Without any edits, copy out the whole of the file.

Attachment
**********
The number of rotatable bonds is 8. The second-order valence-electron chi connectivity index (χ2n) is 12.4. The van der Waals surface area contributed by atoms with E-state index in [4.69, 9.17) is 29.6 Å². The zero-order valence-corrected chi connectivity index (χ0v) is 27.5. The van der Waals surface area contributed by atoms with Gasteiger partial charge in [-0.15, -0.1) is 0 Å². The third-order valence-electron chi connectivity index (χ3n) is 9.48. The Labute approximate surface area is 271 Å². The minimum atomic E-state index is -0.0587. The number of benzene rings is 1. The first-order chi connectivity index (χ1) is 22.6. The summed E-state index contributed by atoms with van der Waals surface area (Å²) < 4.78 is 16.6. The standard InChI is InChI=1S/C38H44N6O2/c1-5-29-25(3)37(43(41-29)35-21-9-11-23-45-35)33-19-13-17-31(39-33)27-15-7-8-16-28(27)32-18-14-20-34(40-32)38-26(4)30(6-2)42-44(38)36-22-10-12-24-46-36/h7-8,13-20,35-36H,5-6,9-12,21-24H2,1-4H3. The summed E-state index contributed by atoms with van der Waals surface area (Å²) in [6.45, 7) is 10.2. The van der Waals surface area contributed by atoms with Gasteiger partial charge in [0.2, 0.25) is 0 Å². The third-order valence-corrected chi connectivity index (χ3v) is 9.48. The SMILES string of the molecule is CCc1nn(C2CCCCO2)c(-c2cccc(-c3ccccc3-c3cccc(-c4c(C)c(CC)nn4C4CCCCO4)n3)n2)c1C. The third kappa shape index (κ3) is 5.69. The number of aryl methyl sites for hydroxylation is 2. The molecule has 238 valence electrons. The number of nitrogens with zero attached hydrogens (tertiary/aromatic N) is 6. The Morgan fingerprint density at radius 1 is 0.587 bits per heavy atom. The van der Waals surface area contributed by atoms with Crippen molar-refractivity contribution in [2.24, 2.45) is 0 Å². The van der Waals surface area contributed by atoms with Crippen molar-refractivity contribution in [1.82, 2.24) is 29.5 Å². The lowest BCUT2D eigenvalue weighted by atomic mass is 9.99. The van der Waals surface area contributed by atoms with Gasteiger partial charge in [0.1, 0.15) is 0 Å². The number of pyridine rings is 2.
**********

The number of rotatable bonds is 8. The second-order valence-electron chi connectivity index (χ2n) is 12.4. The van der Waals surface area contributed by atoms with E-state index in [4.69, 9.17) is 29.6 Å². The zero-order valence-corrected chi connectivity index (χ0v) is 27.5. The van der Waals surface area contributed by atoms with Gasteiger partial charge in [-0.15, -0.1) is 0 Å². The third-order valence-electron chi connectivity index (χ3n) is 9.48. The Labute approximate surface area is 271 Å². The minimum atomic E-state index is -0.0587. The number of benzene rings is 1. The first-order chi connectivity index (χ1) is 22.6. The summed E-state index contributed by atoms with van der Waals surface area (Å²) < 4.78 is 16.6. The standard InChI is InChI=1S/C38H44N6O2/c1-5-29-25(3)37(43(41-29)35-21-9-11-23-45-35)33-19-13-17-31(39-33)27-15-7-8-16-28(27)32-18-14-20-34(40-32)38-26(4)30(6-2)42-44(38)36-22-10-12-24-46-36/h7-8,13-20,35-36H,5-6,9-12,21-24H2,1-4H3. The summed E-state index contributed by atoms with van der Waals surface area (Å²) in [6.45, 7) is 10.2. The van der Waals surface area contributed by atoms with Gasteiger partial charge in [0.2, 0.25) is 0 Å². The third-order valence-corrected chi connectivity index (χ3v) is 9.48. The SMILES string of the molecule is CCc1nn(C2CCCCO2)c(-c2cccc(-c3ccccc3-c3cccc(-c4c(C)c(CC)nn4C4CCCCO4)n3)n2)c1C. The third kappa shape index (κ3) is 5.69. The number of aryl methyl sites for hydroxylation is 2. The molecule has 238 valence electrons. The number of nitrogens with zero attached hydrogens (tertiary/aromatic N) is 6. The Morgan fingerprint density at radius 1 is 0.587 bits per heavy atom. The van der Waals surface area contributed by atoms with Crippen molar-refractivity contribution in [2.24, 2.45) is 0 Å². The van der Waals surface area contributed by atoms with Crippen molar-refractivity contribution in [1.82, 2.24) is 29.5 Å². The lowest BCUT2D eigenvalue weighted by atomic mass is 9.99. The van der Waals surface area contributed by atoms with Gasteiger partial charge in [0.1, 0.15) is 0 Å². The number of pyridine rings is 2.